In accordance with the present invention, a heat removal system comprises a gas supply such as a fan, a blower or a compressed gas source which is coupled to a first end of a duct. The second end of the duct is disposed about an axial fin heatsink. The duct includes a plurality of vanes disposed therein which enable the system to recover energy loss and provide more air through the system, which provides a concomitant increase in the cooling ability of the system. The vanes reduce turbulence and prevent boundary layer separation, thereby providing a maximum amount of gas flow to the heatsink. With this particular arrangement, a heat removal system which rapidly removes heat from devices, circuits and modules including high power CPU chips and custom ASICS is provided.
The foregoing features of this invention, as well as the invention itself, may be more fully understood from the following description of the drawings in which:
FIG. 1 is a side view of a heat sink assembly of the present invention;
FIG. 2 is a sectional view of a duct shown in FIG. 1 showing a vane; and
FIG. 3 is an exploded perspective view of the heat sink assembly of FIG. 1.
Referring now to FIGS. 1, 2 and 3 in which like elements are provided having like reference designations throughout the several views, a heat removal system 1 is shown. The heat removal system includes a gas supply 10, a duct 20 and a heatsink 30. Heatsink 30 is coupled to and in thermal communication with a device 40 mounted on a module 50. The heat removal system 1 may be coupled to any type of integrated circuit package including, but not limited to, dual-in-line packages (DIP), leaderless chip carriers, leaded chip carriers, flat packs, pin-grid arrays as well as other surface mount packages and small outline integrated circuit packages for surface-mounting.
As shown in FIGS. 1 and 3, the gas supply source 10 is coupled to the heatsink 30 and the heat-generating device 40 by way of duct 20. Unlike prior art systems, the gas supply 10 is located remotely from the device or devices being cooled. The gas supply 10 may be realized as a fan, a blower, a compressed gas source or other type of gas mover. By locating the gas mover 10 remotely from the device being cooled 40, a larger gas mover can be utilized, thereby providing larger volumes of gas to cool the device 40. In the preferred embodiment, the gas mover 10 comprises a “squirrel cage” type blower.
Remotely locating the gas mover from the heatsink allows a low profile to be obtained.
The present invention solves the problem of providing heat removal for a device that must be fit into a small space, unlike the prior art solutions. The typical size of a box that fits into a rack is known as a “U” which is equal to about 1.75 inches in height. Presently, there exist needs for cooling solutions which fit within a 1U, 2U, 3U and 4U box. The present invention fits within a 1U box and can be implemented on a top side of a module and on a bottom side of a module within a 2U or bigger box.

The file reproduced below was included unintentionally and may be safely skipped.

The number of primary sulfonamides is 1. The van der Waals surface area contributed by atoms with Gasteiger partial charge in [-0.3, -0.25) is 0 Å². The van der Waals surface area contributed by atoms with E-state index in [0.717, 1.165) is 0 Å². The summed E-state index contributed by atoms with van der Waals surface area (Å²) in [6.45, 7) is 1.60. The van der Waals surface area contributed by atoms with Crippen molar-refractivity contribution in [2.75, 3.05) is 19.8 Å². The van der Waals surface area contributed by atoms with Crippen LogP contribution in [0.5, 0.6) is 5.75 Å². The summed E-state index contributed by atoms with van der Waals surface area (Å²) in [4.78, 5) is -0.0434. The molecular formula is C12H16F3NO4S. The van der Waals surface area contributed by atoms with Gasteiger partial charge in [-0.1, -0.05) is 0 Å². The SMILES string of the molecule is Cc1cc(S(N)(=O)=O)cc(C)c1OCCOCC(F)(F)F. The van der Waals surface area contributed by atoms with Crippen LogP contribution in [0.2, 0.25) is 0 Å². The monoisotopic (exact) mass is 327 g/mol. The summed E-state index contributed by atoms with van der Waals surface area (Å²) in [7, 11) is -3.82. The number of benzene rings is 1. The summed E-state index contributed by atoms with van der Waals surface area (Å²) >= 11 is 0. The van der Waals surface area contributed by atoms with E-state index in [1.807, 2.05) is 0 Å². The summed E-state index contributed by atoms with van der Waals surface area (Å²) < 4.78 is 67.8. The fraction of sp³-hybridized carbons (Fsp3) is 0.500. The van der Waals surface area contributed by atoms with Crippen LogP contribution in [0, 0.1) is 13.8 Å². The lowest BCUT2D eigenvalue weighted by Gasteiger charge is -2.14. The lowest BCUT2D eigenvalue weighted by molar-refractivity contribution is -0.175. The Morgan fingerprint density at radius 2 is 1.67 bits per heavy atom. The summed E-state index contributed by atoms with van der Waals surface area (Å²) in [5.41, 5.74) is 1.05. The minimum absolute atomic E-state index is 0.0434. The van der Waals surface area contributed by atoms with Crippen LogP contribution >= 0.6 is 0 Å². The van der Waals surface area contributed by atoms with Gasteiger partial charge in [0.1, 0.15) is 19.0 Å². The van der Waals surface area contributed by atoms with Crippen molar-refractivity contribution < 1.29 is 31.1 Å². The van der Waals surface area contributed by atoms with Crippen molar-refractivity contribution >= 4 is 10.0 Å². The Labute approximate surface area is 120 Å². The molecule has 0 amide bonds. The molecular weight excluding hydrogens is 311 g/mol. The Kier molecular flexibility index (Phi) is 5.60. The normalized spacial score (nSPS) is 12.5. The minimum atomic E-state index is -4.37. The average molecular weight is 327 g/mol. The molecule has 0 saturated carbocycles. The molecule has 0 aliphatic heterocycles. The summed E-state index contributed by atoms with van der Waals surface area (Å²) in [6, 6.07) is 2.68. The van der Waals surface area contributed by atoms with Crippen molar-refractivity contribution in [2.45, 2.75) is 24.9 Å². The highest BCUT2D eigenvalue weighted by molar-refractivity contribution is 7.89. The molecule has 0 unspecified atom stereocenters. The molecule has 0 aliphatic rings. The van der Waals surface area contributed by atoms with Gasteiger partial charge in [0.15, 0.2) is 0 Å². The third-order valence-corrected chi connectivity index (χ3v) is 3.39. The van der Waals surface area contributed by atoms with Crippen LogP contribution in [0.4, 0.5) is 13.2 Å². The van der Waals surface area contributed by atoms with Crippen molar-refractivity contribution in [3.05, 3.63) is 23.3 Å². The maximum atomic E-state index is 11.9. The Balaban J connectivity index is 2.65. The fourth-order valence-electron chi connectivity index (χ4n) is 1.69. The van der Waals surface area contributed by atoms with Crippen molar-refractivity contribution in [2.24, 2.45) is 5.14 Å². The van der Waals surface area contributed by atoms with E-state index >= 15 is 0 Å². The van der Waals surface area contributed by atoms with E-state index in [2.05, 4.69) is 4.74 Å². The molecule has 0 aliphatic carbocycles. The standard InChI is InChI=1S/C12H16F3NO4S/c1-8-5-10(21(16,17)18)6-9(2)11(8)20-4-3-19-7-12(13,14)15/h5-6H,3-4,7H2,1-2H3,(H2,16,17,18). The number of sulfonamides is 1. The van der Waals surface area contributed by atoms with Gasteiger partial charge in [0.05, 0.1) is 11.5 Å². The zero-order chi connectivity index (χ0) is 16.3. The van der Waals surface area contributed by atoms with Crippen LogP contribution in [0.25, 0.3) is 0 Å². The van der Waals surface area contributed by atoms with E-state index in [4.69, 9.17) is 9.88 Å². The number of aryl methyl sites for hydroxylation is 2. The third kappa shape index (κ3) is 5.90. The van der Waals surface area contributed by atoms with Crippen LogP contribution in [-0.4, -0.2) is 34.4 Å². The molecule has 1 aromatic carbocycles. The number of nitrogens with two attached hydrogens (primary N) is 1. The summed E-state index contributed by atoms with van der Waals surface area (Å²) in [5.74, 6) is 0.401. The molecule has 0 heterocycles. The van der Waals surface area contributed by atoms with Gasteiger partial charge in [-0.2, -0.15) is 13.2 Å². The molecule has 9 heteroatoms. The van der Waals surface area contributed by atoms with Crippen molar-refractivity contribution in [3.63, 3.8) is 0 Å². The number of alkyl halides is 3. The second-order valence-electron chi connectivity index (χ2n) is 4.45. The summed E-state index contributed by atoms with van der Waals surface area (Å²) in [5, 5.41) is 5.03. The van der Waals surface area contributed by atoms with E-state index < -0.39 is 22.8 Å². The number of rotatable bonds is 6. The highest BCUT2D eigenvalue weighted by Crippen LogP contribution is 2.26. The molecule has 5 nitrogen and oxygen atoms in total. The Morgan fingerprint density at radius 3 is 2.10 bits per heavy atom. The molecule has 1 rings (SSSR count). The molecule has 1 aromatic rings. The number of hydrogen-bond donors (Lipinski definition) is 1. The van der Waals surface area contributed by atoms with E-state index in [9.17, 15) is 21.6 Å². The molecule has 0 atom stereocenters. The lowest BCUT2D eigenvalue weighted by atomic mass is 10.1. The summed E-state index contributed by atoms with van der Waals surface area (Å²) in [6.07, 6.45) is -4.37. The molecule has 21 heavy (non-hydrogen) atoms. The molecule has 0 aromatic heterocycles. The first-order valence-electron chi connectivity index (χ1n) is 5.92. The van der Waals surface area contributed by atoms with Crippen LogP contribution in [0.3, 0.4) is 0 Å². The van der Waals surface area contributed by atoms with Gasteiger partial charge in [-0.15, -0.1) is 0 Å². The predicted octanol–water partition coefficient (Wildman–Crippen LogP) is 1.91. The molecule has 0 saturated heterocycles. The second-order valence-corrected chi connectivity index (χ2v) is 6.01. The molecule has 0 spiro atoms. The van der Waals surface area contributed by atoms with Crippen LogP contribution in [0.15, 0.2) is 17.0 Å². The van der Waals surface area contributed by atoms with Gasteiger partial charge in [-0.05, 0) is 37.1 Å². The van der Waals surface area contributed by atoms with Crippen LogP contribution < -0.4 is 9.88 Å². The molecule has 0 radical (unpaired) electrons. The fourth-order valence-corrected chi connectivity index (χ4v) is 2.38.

In this particular embodiment, the heatsink 30 is provided in a circular shape. Those of ordinary skill in the art should appreciate that other shapes may also be used. In a preferred embodiment the heatsink is provided as a folded fin device having a plurality of ridges and troughs which define a plurality of spaced fins. A sidewall of the fin includes at least one aperture extending through the sidewall. The plurality of apertures is provided in a predetermined pattern, shape and size to provide the desired cooling. The top edges of the fins are closed, and the bottom edges of the troughs are also closed, thereby allowing the fin/trough combination to act as a plenum.
The apertures can be of any size or shape. Additionally, the material originally in the sidewall where the aperture is may not be completely removed, but merely bent displaced from the sidewall. This arrangement provides additional material for cooling as opposed to the embodiment wherein the original material in the sidewall is completely removed to form the aperture. Additionally, the portion displaced from the sidewall provides increased turbulence which breaks up boundary layers, thereby providing additional cooling.
The heatsink 30 may further include a thermally conductive member. A first surface of the member is adapted to be in contact with an active portion of a heat-generating device 40 (e.g. an integrated circuit). Thus the folded fin stock is wrapped around the member and is in thermal communication with the member. Typically, the folded fin stock and member are provided from tinned copper or aluminum.
Ideally, the portion of the member in contact with the heat generating device 40 is provided having a shape which covers as much as possible the active area of the heat generating device. In one embodiment, the member is machined flat and a thermal interface material is disposed on the surface of the member which will be in contact with the heat generating device. Thus, for example, in the case where the heat-generating device is an IC which itself includes an internal heat sink, the member should cover the internal heat sink of the IC.